First, the leader determines the composition of the decision-making body. The selection should be based on access to expertise, implementation needs, the role of personal confidant, and the effect of demographic differences.
Second, they shape the context in which deliberations will take place. What norms and ground rules will govern the discussions?
Third, the leader determines how communication will take place among the participants. How will people exchange ideas and information, as well as generate and evaluate alternatives? Structured? Free exchange?
Fourth, the leader must determine the extent and manner in which they will control the process and content of the decision. What roll will the leader play?
Roberto adds these important cautionary comments about content-centric and process-centric learning:
When decision failures occur, many executives focus on the issues involved, and they seek to identify the mistaken judgments and flawed assumptions that they made. However, many leaders do not push further to investigate why they made these errors. Too many of them engage only in content-centric learning. By that, I mean that they search for lessons about how they will make a different decision when faced with a similar business situation in the future.Good material. Check it out.
JFK’s Leadership Style
Which Should You Have? Performance Goals versus Learning GoalsStanford University psychologist Carol Dweck once made a great distinction between performance goals versus learning goals.
Performance goals are about “winning positive judgments of your competence and avoiding negative ones. In other words, when students pursue performance goals they’re concerned with their level of intelligence: They want to look smart (to themselves or others) and avoid looking dumb.” A person usually does this by playing it safe.
Learning goals are ones that are about increasing your competence. “It reflects a desire to learn new skills, master new tasks, or understand new things—a desire to get smarter.”
Both goals she noted are common and can fuel achievement. So there’s nothing wrong with either one. “In fact,” she says, “in the best of all possible worlds, students could achieve both goals at the same time.” Unfortunately, we don’t live in the best of all possible worlds. One is usually pitted against the other. “The tasks that are best for learning are often challenging ones that involve displaying ignorance and risking periods of confusion and errors. The tasks that are best for looking smart are often ones that students are already good at and won’t really learn as much from doing.”
What she has found is that an overemphasis on performance goals – wanting to look good – can foster a helpless response. In a 1988 study they found that “many of the students with performance goals showed a clear helpless pattern in response to difficulty. A number of them condemned their ability, and their problem solving deteriorated.
“In sharp contrast, most of the students with learning goals showed a clear mastery-oriented pattern. In the face of failure, they did not worry about their intellect, they remained focused on the task, and they maintained their effective problem-solving strategies.
“When children are focused on measuring themselves from their performance, failure is more likely to provoke a helpless response. When children are instead focused on learning, failure is likely to provoke continued effort.”
Another interesting tidbit came out of the study. “Some children were told at the start of the study that they had the ability to do really well at the task. Others were told (temporarily) that their level of ability at the task was not so high. For students with performance goals, this message made a real difference: Students who were certain of their high ability were more likely to hold on in the face of failure and remain mastery-oriented. But students who thought their ability was lower fell right into a helpless response.” It made no difference to the student with learning goals.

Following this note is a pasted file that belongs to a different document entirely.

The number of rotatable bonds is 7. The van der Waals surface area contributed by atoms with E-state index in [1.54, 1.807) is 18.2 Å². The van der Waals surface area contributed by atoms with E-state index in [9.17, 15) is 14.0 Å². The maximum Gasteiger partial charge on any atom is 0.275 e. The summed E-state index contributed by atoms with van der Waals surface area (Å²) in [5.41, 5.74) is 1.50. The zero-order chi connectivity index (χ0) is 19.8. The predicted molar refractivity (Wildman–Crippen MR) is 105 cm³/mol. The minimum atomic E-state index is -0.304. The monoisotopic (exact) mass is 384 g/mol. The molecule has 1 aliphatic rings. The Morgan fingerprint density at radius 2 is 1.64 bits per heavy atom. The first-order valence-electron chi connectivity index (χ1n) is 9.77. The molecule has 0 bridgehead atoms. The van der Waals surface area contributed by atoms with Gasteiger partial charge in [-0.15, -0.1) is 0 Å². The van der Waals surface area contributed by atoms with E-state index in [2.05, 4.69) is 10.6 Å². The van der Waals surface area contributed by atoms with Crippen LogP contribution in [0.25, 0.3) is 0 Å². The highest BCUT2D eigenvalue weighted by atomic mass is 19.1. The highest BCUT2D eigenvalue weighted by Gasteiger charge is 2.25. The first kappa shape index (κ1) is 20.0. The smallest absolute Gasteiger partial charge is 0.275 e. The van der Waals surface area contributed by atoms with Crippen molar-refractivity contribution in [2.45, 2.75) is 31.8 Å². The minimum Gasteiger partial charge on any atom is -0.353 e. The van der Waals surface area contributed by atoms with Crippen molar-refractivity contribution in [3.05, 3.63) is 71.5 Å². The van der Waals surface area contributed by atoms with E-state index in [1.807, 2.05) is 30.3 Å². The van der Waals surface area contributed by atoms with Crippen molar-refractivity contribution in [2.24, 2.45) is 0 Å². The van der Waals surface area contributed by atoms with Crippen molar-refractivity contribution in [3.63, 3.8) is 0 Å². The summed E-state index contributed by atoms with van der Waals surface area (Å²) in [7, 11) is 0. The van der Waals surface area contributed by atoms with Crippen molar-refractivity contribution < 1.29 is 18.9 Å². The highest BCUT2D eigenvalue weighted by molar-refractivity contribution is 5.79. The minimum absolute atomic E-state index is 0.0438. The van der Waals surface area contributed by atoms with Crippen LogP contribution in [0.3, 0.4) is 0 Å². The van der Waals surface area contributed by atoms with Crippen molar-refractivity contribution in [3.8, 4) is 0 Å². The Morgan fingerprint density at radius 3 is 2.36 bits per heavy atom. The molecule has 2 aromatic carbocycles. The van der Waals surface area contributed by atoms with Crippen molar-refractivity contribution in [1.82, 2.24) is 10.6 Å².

How are we structuring the environment in our schools and organizations? It seems to me, we foster environments that encourage and reward levels of achievement and not degrees of learning. In such a case, most people would opt out for performance goals. Who wants to take a chance of being criticized for looking dumb? Are we learning or looking good?
Incidentally, an important book by Carol Dweck has just been released in paperback. It covers some of this material. Check out Mindset: The New Psychology of Success.
Why Aren’t We Learning?What Were They Thinking? that while “learning organization” and “continuous improvement” have become cliché, few companies actually do those things that need to be done to make them smarter. He writes, “That’s because some of the things they need to do to learn are counterintuitive.” And we might add, are frowned upon socially. We would rather say, “We rarely (never) make mistakes,” instead of “We make mistakes, but we’re learning.” The latter just doesn’t have that ring to it. Culturally, mistakes have no glamour to them. To be free of them is everything. We are attracted to the person who seems to be on top of it all. The fact is, we all make mistakes. But are we learning?
It may seem counterintuitive, but the most successful people are making many if not more mistakes than most people. The difference is that they don’t try to cover them up. They acknowledge them, learn from them and move on. At IDEO, they believe that it’s better to make many smaller mistakes than one big one. Pfeffer writes, “But that ethos requires accepting that novelty and innovation are invariably accompanied by setbacks and failures. And embracing such a way of operating requires letting people fail—maybe even encouraging them to fail. After all, if nothing ever goes wrong, it must be because the capabilities of the system and its people have not been truly tested.” This applies on a personal level as well. Are you testing your capabilities?